THE BLOG
12/20/2014 09:06 am ET Updated Dec 06, 2017

Men's Tailoring: Your Expensive But Outdated Suits And Coats Resurrected


Let's talk men's tailoring, shall we?

Don't dismiss those hand picked pieces of couture-quality clothing jewels in your closet just yet! Are your high-end, trophy clothes of seasons past completely irrelevant in today's male fashion market? Women have complained for years about seasonal clothes becoming un-wearable. Hemlines go up three inches while pant legs go from flared to pegged in the span of one runway show.

Historically, men's clothes never really changed that rapidly in regard to fit. Noticing my "over there" closet section was getting bigger, I knew something had to be done. Those one-of-a-kind Giorgio Armani rare linen jean slacks with the wide legs screamed money, money, money. Or at least finger-on-the-pulse at one time in fashion history. And the snappy blue blazer that once seem "tailored" at crotch-length now felt four inches too long, never to be worn again.

What about that purple label Prince of Wales check shirt with rare plum hue? It also was considered "fitted" half a decade ago. Now? It has two inches of fabric on both sides of my ribcage and rests inches above my knees. Each year thereafter, a fitted shirt design may not only fit great, designers continue to size down in inches at every possible point on the body--every year. The length hovers below the waistline and has little to no extra fabric at the lower back. The sleeve length is shorter and more tapered to the arms. The side tapers are more hourglass and hug the body. I thought boys turned into men. It appears our clothes are we're headed for the reverse!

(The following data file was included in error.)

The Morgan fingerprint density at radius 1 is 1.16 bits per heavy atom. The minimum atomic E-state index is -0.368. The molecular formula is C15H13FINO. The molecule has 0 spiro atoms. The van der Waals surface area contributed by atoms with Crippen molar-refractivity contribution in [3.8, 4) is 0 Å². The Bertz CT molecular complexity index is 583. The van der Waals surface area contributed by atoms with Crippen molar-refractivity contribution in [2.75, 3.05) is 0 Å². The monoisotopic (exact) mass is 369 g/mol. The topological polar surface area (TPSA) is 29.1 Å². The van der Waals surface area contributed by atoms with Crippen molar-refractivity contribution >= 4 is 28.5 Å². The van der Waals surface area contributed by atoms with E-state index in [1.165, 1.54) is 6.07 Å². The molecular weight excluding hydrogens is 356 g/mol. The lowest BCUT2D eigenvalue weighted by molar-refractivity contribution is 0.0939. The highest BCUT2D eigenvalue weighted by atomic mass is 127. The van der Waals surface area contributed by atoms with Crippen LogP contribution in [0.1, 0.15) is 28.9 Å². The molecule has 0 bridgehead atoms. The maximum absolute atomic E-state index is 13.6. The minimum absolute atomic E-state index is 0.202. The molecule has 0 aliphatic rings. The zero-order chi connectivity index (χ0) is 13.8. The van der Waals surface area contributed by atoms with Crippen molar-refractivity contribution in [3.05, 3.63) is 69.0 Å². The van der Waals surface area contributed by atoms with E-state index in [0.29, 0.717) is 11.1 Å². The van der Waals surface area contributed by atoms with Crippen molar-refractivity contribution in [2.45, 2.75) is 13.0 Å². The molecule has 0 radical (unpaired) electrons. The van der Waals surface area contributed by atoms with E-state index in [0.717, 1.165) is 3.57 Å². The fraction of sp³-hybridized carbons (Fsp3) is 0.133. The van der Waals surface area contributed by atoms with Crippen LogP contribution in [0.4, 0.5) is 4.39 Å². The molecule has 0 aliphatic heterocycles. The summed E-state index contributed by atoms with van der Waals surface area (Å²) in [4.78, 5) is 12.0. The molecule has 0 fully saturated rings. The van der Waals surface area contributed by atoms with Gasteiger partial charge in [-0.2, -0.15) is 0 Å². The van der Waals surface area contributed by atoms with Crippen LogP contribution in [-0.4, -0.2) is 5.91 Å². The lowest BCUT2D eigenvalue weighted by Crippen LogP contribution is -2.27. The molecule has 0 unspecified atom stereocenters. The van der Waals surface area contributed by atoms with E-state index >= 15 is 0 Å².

Don't get me wrong -- I'm not complaining at all. In fact, I love the updated, compact clothing craze. Although I haven't polled much taller, broader men, I've noticed the XL sizes on the rack are still rather small (short and fitted). Because I've accidentally picked them up, thinking they could fit. Now you can wear many of today's "regular cut" shirts and jackets without looking like you're wearing your older brother's clothes, having much less excess fabric to contend with. But you're probably not trying to hide it like Houdini; the fabric.

What I like about new fashion (or sizing) is that I no longer have to tuck what seems like a roll of paper towels into my underwear to keep my shirt from ballooning. Nor do I have to exercise origami with do-it-yourself darts on the lower back of my shirts. I can now wear my (new petite) shirt out and still look "not disrespectful".

The real question is, what do we do with those $2,000 overcoats that look like refrigerator covers? Well, even if you acquired it at a Barney's clearance sale, chances are you still want to wear it. Or what about that jacket that fits amazing in the arms, armpits and chest--but it's just seven inches too long and three inches too wide (on both sides)? Alter it! Men's coats and jackets are quite fitted now. More hourglass shaped and much shorter, often above the knee.

Not all pieces are worth reconstructing (tailors really vary in pricing), but a good tailor will help you through this if they have an eye for fashion. Or fit. Or rare fabrics. If you're like me, this may have been on the backburner for some time. I also counted nearly 40 really nice shirts in my closet's Siberia that could all use darts, they were so big. Or is it the "skinny" cut khakis that aren't allowing the extra handfuls of fabric? Both, really.